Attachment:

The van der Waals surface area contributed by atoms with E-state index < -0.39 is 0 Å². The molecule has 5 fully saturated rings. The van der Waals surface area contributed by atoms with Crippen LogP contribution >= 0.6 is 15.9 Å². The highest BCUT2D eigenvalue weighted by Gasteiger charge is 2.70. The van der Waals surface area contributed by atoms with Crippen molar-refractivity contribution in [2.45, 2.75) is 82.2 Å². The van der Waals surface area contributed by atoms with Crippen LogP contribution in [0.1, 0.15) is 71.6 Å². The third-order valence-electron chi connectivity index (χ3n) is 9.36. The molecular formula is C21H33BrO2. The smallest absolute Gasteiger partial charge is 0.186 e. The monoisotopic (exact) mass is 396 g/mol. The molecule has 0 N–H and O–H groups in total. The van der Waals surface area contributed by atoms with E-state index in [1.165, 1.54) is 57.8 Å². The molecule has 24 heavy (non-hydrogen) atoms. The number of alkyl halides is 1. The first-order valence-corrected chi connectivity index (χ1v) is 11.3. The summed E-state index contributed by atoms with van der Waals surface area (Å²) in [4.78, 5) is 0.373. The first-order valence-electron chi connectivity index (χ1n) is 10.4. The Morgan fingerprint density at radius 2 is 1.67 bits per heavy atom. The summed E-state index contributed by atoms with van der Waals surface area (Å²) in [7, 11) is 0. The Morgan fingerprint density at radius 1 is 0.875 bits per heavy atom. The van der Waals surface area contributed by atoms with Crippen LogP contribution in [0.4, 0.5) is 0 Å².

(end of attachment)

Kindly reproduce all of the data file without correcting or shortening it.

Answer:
The van der Waals surface area contributed by atoms with E-state index < -0.39 is 0 Å². The molecule has 5 fully saturated rings. The van der Waals surface area contributed by atoms with Crippen LogP contribution >= 0.6 is 15.9 Å². The highest BCUT2D eigenvalue weighted by Gasteiger charge is 2.70. The van der Waals surface area contributed by atoms with Crippen molar-refractivity contribution in [2.45, 2.75) is 82.2 Å². The van der Waals surface area contributed by atoms with Crippen LogP contribution in [0.1, 0.15) is 71.6 Å². The third-order valence-electron chi connectivity index (χ3n) is 9.36. The molecular formula is C21H33BrO2. The smallest absolute Gasteiger partial charge is 0.186 e. The monoisotopic (exact) mass is 396 g/mol. The molecule has 0 N–H and O–H groups in total. The van der Waals surface area contributed by atoms with E-state index in [1.165, 1.54) is 57.8 Å². The molecule has 24 heavy (non-hydrogen) atoms. The number of alkyl halides is 1. The first-order valence-corrected chi connectivity index (χ1v) is 11.3. The summed E-state index contributed by atoms with van der Waals surface area (Å²) in [4.78, 5) is 0.373. The first-order valence-electron chi connectivity index (χ1n) is 10.4. The Morgan fingerprint density at radius 2 is 1.67 bits per heavy atom. The summed E-state index contributed by atoms with van der Waals surface area (Å²) in [7, 11) is 0. The Morgan fingerprint density at radius 1 is 0.875 bits per heavy atom. The van der Waals surface area contributed by atoms with Crippen LogP contribution in [0.4, 0.5) is 0 Å².